Even technology giant Apple has the state to thank for some of its success. The iPhone, seen as the culmination of Steve Jobs’ genius, offers many different services. And yet many of the iPhone’s capabilities, such as the internet, GPS, touch screen and other communication technologies are innovations made possible by state funding.

As we can see, the state is one of the most vital players in technological development. This is something to recognize as a new wave of technology appears on the horizon. It’s not just communication technology that will continue to benefit from state investment, but green technology too.

The Entrepreneurial State Key Idea #3: Entrepreneurial states will play a crucial role in advancing green technology.

Global warming is real, and has already begun to have radical impacts on our planet. Although fossil fuels are running out and the Earth’s climate grows more volatile, our technologically advanced world demands more energy than ever. In other words, we’ve got a huge problem on our hands.

Green technology is our only hope for fulfilling growing global energy needs and keeping climate change in check. By converting solar, wind and water power into electricity, we need no longer rely on finite resources such as coal and fossil fuels that damage our environment.

Sounds good, but there’s one hurdle still to jump: green technologies need to be developed if they’re to keep up with our overpopulated, globalized world. Developers need further research, and further research requires more funding.

Yet venture capitalists are unwilling to lend a hand. They fear – more than climate change itself! – that they won’t see a return on their investment in green technology. Enter the entrepreneurial state. Governments in several nations are all stepping up to help green technology grow.

Green technology also requires continuous legal and economic support so that it has a shot at success on the energy market. Until green technology is cheaper than other more damaging energy sources, it won’t take off.

Governments in Germany and China recognize this, and are leading the world in their entrepreneurial support of green technology, investing millions each year toward a more sustainable future. And it works: in Germany between 2000 and 2014, the energy from renewable sources, like wind, solar and biogas, increased from 6.3 percent to 30 percent.

Whether we like it or not, green technology is the future. States must get on board before it’s too late.

The Entrepreneurial State Key Idea #4: Citizens and the economy should reap the benefits of state-funded successes.

We’ve learned that the iPhone as we know it today wouldn’t be here without state-funded technologies. If you think Apple doesn’t give the state credit for this, you’d be right.

The problem with Apple is that, although it makes huge profits, it doesn’t give back much to the American economy. Many companies are granted funding under the assumption that they will then go on to create new, well-paying jobs and offer workers skill-development opportunities.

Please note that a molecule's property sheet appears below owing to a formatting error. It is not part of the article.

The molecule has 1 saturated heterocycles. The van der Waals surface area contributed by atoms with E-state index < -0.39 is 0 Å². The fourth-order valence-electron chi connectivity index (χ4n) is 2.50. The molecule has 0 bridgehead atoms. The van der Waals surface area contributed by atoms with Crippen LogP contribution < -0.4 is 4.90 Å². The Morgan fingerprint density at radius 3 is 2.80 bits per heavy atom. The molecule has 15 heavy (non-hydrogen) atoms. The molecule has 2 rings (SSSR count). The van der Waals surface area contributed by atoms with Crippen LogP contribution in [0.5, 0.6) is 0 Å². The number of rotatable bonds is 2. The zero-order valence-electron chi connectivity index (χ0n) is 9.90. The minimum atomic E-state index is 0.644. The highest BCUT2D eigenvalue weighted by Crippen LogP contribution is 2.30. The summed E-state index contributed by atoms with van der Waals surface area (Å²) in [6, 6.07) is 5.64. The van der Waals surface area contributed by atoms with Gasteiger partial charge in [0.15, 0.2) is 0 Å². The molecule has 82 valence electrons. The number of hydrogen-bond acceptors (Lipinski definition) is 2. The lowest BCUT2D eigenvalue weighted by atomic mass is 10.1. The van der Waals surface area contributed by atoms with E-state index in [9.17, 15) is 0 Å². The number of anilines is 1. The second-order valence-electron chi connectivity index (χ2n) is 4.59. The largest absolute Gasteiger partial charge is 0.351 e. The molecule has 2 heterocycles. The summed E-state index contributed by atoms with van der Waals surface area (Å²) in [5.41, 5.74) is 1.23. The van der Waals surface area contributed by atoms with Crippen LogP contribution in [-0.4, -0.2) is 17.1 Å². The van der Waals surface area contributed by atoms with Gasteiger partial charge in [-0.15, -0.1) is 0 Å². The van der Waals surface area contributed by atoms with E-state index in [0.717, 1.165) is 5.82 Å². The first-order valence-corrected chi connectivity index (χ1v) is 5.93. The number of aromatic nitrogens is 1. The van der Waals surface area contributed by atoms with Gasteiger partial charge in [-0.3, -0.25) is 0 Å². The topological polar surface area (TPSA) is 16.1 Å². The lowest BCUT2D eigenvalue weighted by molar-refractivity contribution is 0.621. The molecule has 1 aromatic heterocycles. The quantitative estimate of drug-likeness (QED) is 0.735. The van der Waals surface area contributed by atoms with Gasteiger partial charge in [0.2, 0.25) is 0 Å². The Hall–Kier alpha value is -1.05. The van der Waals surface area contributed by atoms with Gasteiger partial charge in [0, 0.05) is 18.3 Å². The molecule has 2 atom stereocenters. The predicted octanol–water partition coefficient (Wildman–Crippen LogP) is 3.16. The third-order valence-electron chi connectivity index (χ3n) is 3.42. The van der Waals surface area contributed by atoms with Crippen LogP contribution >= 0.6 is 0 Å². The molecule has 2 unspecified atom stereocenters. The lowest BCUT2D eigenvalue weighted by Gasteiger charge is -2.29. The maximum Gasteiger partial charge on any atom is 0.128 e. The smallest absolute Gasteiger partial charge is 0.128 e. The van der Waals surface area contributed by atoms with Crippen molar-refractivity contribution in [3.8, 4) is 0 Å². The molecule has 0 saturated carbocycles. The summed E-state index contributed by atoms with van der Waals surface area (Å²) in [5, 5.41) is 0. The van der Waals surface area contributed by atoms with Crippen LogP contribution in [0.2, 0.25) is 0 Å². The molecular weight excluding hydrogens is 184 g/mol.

Yet Apple creates very few jobs in the United States. Most assembly takes place overseas, while Apple store workers rarely earn more than a Wal-Mart sales clerk. Having achieved huge financial success, Apple can certainly afford to pay their US workers more. But rather than raising wages, they recently chose to distribute $45 billion among their shareholders.

Rather than letting private sector companies present themselves as the genius risk-takers, governments must emphasize how taxpayer money is being put toward the development of technologies that will make our world more efficient, convenient and sustainable.

To do this, the state must take steps toward claiming part of the rewards earned through their savvy investments, for example by increasing taxation on companies benefiting from them or claiming royalties on innovative technologies. Governments should also prevent companies from shifting their profits to other countries with little taxation, while also raising public awareness about the role of the state in technology and business today.

The entrepreneurial state will be an important part of tomorrow’s economy. Research and risk-taking investments will continue to push innovation in groundbreaking new technologies that will connect our world and protect our planet.

Final summary

The key message in this book:

Game-changing technologies that have transformed the way we communicate today would not have been possible without state investment. By playing the role of the risk-taking, entrepreneurial investor and ensuring that their citizens see a return on government investments, the state can drive the advancement of renewable energy technology.

Suggested further reading: The Zero Marginal Cost Society by Jeremy Rifkin

The Zero Marginal Cost Society (2014) lays out a strong case for the self-destructive nature of capitalism, demonstrating how it is sowing the seeds of its own destruction. But in its wake, a new, collaborative, democratized economy will materialize – one made possible by the internet.